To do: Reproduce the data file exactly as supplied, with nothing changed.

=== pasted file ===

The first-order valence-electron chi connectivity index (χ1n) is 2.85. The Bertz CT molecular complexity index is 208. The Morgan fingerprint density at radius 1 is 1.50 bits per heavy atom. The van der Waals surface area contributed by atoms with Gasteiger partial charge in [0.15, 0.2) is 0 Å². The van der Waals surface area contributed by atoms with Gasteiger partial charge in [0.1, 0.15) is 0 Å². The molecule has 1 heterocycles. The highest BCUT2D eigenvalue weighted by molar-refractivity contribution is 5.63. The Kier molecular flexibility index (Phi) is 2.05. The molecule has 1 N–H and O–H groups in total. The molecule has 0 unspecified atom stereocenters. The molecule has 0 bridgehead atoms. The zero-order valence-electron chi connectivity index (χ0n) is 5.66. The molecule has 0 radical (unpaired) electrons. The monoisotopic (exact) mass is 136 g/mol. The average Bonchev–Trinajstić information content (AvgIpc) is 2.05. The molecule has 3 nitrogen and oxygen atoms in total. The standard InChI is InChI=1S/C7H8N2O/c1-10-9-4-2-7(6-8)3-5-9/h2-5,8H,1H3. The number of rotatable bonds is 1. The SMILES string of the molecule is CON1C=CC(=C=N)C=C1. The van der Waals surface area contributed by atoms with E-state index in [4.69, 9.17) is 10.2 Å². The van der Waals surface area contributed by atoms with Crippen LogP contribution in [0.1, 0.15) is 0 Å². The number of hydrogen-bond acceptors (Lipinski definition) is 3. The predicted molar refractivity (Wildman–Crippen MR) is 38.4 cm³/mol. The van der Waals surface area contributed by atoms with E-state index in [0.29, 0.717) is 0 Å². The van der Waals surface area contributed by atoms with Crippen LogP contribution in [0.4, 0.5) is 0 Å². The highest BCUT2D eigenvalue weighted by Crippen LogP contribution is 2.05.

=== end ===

The first-order valence-electron chi connectivity index (χ1n) is 2.85. The Bertz CT molecular complexity index is 208. The Morgan fingerprint density at radius 1 is 1.50 bits per heavy atom. The van der Waals surface area contributed by atoms with Gasteiger partial charge in [0.15, 0.2) is 0 Å². The van der Waals surface area contributed by atoms with Gasteiger partial charge in [0.1, 0.15) is 0 Å². The molecule has 1 heterocycles. The highest BCUT2D eigenvalue weighted by molar-refractivity contribution is 5.63. The Kier molecular flexibility index (Phi) is 2.05. The molecule has 1 N–H and O–H groups in total. The molecule has 0 unspecified atom stereocenters. The molecule has 0 bridgehead atoms. The zero-order valence-electron chi connectivity index (χ0n) is 5.66. The molecule has 0 radical (unpaired) electrons. The monoisotopic (exact) mass is 136 g/mol. The average Bonchev–Trinajstić information content (AvgIpc) is 2.05. The molecule has 3 nitrogen and oxygen atoms in total. The standard InChI is InChI=1S/C7H8N2O/c1-10-9-4-2-7(6-8)3-5-9/h2-5,8H,1H3. The number of rotatable bonds is 1. The SMILES string of the molecule is CON1C=CC(=C=N)C=C1. The van der Waals surface area contributed by atoms with E-state index in [4.69, 9.17) is 10.2 Å². The van der Waals surface area contributed by atoms with Crippen LogP contribution in [0.1, 0.15) is 0 Å². The number of hydrogen-bond acceptors (Lipinski definition) is 3. The predicted molar refractivity (Wildman–Crippen MR) is 38.4 cm³/mol. The van der Waals surface area contributed by atoms with E-state index in [0.29, 0.717) is 0 Å². The van der Waals surface area contributed by atoms with Crippen LogP contribution in [0.4, 0.5) is 0 Å². The highest BCUT2D eigenvalue weighted by Crippen LogP contribution is 2.05.